KIA VAUGHN V. DONIMUS
THE CASE: Rutgerscenter Vaughn is suing the shrunken radiohead for defamation and slander afterhe called her and her teammates "nappy-headed hos" during abroadcast.
THE EXPERTS SAY:"It's about the word ho and whether that was understood by listeners asmeaning she was a prostitute, or promiscuous, in a genuine sense, or if it wassimply a slur," says Rodney Smolla, dean of Washington and Lee School ofLaw. "It may be offensive to a lot of folks, but my instinct is that acourt will say you cannot sue on the basis of that phrase, because it's aninsult but not libel."
THE PEOPLE SAY: SIasked 12 people on the street their thoughts, and they split down themiddle.
BARRY BONDS V. CURTSCHILLING
THE POSSIBLE CASE:Bonds has retained two lawyers who have threatened to sue anyone who has madefalse and defamatory statements—presumably such as when Schilling implied onHBO's Costas Now that Bonds took steroids.
THE EXPERTS SAY:"All of the testimony to the grand jury and all the BALCO documents wouldbe fair game," says Howard Wasserman, an associate professor of law atFlorida International. "If you sue for defamation, you really are puttingthose statements that you're alleging as false and defamatory out there forrepeated public review." Says Smolla, "If he does sue, he's playingwith fire. A great example of this is Oscar Wilde, who was accused of [sodomy]and sued for libel. It then came out during the investigation that he was gay,and he was ruined."
THE PEOPLE SAY:Seven sided with Schilling. "Why would Bonds sue if it meant the sealeddocuments were fair game?" asked one.
JONATHAN LEERICHES V. BARRY BONDS, BUD SELIG AND HANK AARON'S BAT
THE CASE: TheSouth Carolina inmate filed a suit claiming that the two men and the piece oflumber engaged in a conspiracy to drive up baseball's TV ratings. The suit,which seeks "42,000,000.00 million dollars in Swiss francs," alsoalleges that Bonds used the bat to crack the Liberty Bell.
THE EXPERTS SAY:"No chance," says Wasserman. "Prisoners have a lot of time on theirhands. A lot of them become jailhouse lawyers and just start filingthings." (A judge last week threw out Riches's $63,000,000,000.00 billionclaim against Michael Vick, which alleged the QB stole Riches's dogs, sold themand used the proceeds to buy arms from the Iranian government.)
THE PEOPLE SAY:Most were dismissive—"Great, our tax dollars at work"—but two actuallysided with Riches. "It's common knowledge that Bonds has a time machine andwould be able to do this," said one.
What's the deal with...
The Long Island Ducks?
AFTER JOSE OFFERMAN attacked an opposing pitcher whohit him in an Atlantic League game last week, the reaction of most fans wasshock: Jose Offerman is still playing baseball?!? Yes, the 38-year-old plieshis trade for the Long Island Ducks, who have become a refuge for ex--bigleaguers. The Ducks, an independent team, have 13 of them, including EdgardoAlfonzo and Carl Everett. The marquee names—Pete Rose Jr. is also on theteam—help with the gate; the team averages a league-best 6,071 fans. But it'snot about money: The average Duck makes about $2,100 a month. "They'replaying to be free agents to all major league teams," says Ducks G.M.Michael Pfaff. "It's a pretty good deal." Indeed, more than 40 Duckshave signed with big league organizations since 2000, including a few—CarlosBaerga and Bill Pulsipher—who got back to the show.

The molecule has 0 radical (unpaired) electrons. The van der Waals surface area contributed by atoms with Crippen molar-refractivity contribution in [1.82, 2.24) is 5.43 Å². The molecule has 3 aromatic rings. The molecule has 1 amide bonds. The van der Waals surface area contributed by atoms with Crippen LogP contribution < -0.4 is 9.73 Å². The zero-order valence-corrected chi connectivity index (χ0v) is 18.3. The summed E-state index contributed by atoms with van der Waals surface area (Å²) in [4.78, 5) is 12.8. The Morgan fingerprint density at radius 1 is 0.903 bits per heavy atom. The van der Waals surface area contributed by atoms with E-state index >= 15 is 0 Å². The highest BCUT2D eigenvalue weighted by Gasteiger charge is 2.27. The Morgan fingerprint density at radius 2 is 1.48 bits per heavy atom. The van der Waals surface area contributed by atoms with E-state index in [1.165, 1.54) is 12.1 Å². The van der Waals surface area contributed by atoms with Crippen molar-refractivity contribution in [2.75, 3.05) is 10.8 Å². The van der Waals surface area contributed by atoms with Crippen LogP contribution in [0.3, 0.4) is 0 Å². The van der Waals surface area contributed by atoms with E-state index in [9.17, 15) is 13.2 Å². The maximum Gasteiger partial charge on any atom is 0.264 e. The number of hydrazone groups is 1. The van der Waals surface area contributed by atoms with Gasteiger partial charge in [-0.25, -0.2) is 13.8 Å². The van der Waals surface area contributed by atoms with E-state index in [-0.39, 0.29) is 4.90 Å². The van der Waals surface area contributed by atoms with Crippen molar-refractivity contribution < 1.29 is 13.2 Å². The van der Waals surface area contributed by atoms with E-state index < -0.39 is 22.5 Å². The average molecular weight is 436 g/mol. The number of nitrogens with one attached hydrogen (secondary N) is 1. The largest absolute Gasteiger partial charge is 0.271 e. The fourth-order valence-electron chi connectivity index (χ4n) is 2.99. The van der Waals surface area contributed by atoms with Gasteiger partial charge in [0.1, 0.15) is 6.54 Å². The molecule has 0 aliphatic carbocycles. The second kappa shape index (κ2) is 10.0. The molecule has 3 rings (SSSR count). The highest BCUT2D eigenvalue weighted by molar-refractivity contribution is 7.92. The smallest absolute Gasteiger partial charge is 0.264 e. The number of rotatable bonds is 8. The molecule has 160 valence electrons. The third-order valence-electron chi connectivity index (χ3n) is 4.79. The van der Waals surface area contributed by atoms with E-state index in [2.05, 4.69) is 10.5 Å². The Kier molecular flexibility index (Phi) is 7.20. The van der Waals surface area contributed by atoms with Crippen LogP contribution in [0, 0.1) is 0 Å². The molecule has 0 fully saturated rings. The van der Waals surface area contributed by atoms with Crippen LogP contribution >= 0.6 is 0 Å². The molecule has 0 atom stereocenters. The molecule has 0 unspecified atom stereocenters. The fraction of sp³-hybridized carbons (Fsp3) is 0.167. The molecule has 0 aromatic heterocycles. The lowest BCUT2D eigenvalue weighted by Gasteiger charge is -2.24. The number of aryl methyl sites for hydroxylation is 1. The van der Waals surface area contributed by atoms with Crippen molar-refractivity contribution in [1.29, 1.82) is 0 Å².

LAST WEEK NFL commissioner Roger Goodell remindedeveryone that Michael Vick hasn't made him forget about another of the league'shigh-profile miscreants, suspended Titans cornerback Pacman Jones. "I'vesaid to Pacman ... 'You have to earn your way back into the National FootballLeague,'" Goodell said. "I was disappointed with some of the activitiesthat Pacman got involved [with] this spring." That hasn't stopped Jones(suspended for the 2007 season) from dabbling in all the usual activities of amoonlighting jock. On Aug. 12 he took part in a TNA wrestling event, and lastweek he said he and rap producer Spoaty will team up on a single called Let ItShine. The duo will be called Posterboyz, and the track will be distributed byJones's National Street League Records. But even that's a problem: The NFL islooking into whether Jones's label name—the NSL—infringes on leaguecopyrights.
JOELLE WIGGINS (BONDS)
GRAHAM WILTSHIRE/HULTON ARCHIVE/GETTY IMAGES (JAGGER)
ANNETTE BROWN/A&B PHOTOGRAPHY (JONES)
THE GALLERY COLLECTION/CORBIS (NAPOLEON)
CHRISTIAN ABRAHAM/CONNECTICUT POST/AP (OFFERMAN)
AMY SANCETTA/AP (VAUGHN)
RICHARD DREW/AP (IMUS)